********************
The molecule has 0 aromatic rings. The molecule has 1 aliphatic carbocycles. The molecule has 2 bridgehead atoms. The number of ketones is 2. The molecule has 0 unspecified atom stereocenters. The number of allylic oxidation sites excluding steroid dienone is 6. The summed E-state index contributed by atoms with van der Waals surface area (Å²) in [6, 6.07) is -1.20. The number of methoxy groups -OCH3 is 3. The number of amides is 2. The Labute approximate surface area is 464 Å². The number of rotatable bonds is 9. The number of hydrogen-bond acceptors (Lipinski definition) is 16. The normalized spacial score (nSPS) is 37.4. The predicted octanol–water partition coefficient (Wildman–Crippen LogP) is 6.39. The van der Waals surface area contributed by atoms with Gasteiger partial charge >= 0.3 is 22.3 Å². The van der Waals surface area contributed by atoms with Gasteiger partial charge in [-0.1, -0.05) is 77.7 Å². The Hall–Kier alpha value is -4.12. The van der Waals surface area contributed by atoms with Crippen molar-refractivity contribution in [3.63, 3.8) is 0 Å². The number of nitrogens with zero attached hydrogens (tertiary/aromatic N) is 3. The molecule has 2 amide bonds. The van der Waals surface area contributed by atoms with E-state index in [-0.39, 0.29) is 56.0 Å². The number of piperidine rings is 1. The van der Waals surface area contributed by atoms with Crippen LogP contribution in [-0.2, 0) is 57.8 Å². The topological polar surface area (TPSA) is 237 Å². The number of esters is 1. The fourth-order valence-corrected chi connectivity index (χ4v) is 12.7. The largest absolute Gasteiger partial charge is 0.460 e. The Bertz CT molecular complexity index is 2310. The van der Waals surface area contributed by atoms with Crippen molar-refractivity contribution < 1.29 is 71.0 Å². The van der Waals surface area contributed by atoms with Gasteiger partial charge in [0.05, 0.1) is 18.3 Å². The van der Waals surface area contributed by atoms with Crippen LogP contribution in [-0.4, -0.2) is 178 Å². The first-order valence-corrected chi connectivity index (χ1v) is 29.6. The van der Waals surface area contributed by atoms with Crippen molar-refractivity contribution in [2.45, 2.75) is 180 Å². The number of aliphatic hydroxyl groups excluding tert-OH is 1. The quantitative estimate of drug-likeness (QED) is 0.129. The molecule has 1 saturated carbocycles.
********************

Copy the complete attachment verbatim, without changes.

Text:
The molecule has 0 aromatic rings. The molecule has 1 aliphatic carbocycles. The molecule has 2 bridgehead atoms. The number of ketones is 2. The molecule has 0 unspecified atom stereocenters. The number of allylic oxidation sites excluding steroid dienone is 6. The summed E-state index contributed by atoms with van der Waals surface area (Å²) in [6, 6.07) is -1.20. The number of methoxy groups -OCH3 is 3. The number of amides is 2. The Labute approximate surface area is 464 Å². The number of rotatable bonds is 9. The number of hydrogen-bond acceptors (Lipinski definition) is 16. The normalized spacial score (nSPS) is 37.4. The predicted octanol–water partition coefficient (Wildman–Crippen LogP) is 6.39. The van der Waals surface area contributed by atoms with Gasteiger partial charge >= 0.3 is 22.3 Å². The van der Waals surface area contributed by atoms with Gasteiger partial charge in [-0.1, -0.05) is 77.7 Å². The Hall–Kier alpha value is -4.12. The van der Waals surface area contributed by atoms with Crippen molar-refractivity contribution in [3.63, 3.8) is 0 Å². The number of nitrogens with zero attached hydrogens (tertiary/aromatic N) is 3. The molecule has 2 amide bonds. The van der Waals surface area contributed by atoms with E-state index in [-0.39, 0.29) is 56.0 Å². The number of piperidine rings is 1. The van der Waals surface area contributed by atoms with Crippen LogP contribution in [-0.2, 0) is 57.8 Å². The topological polar surface area (TPSA) is 237 Å². The number of esters is 1. The fourth-order valence-corrected chi connectivity index (χ4v) is 12.7. The largest absolute Gasteiger partial charge is 0.460 e. The Bertz CT molecular complexity index is 2310. The van der Waals surface area contributed by atoms with Crippen molar-refractivity contribution < 1.29 is 71.0 Å². The van der Waals surface area contributed by atoms with Gasteiger partial charge in [0.05, 0.1) is 18.3 Å². The van der Waals surface area contributed by atoms with Crippen LogP contribution in [-0.4, -0.2) is 178 Å². The first-order valence-corrected chi connectivity index (χ1v) is 29.6. The van der Waals surface area contributed by atoms with Crippen molar-refractivity contribution in [2.45, 2.75) is 180 Å². The number of aliphatic hydroxyl groups excluding tert-OH is 1. The quantitative estimate of drug-likeness (QED) is 0.129. The molecule has 1 saturated carbocycles.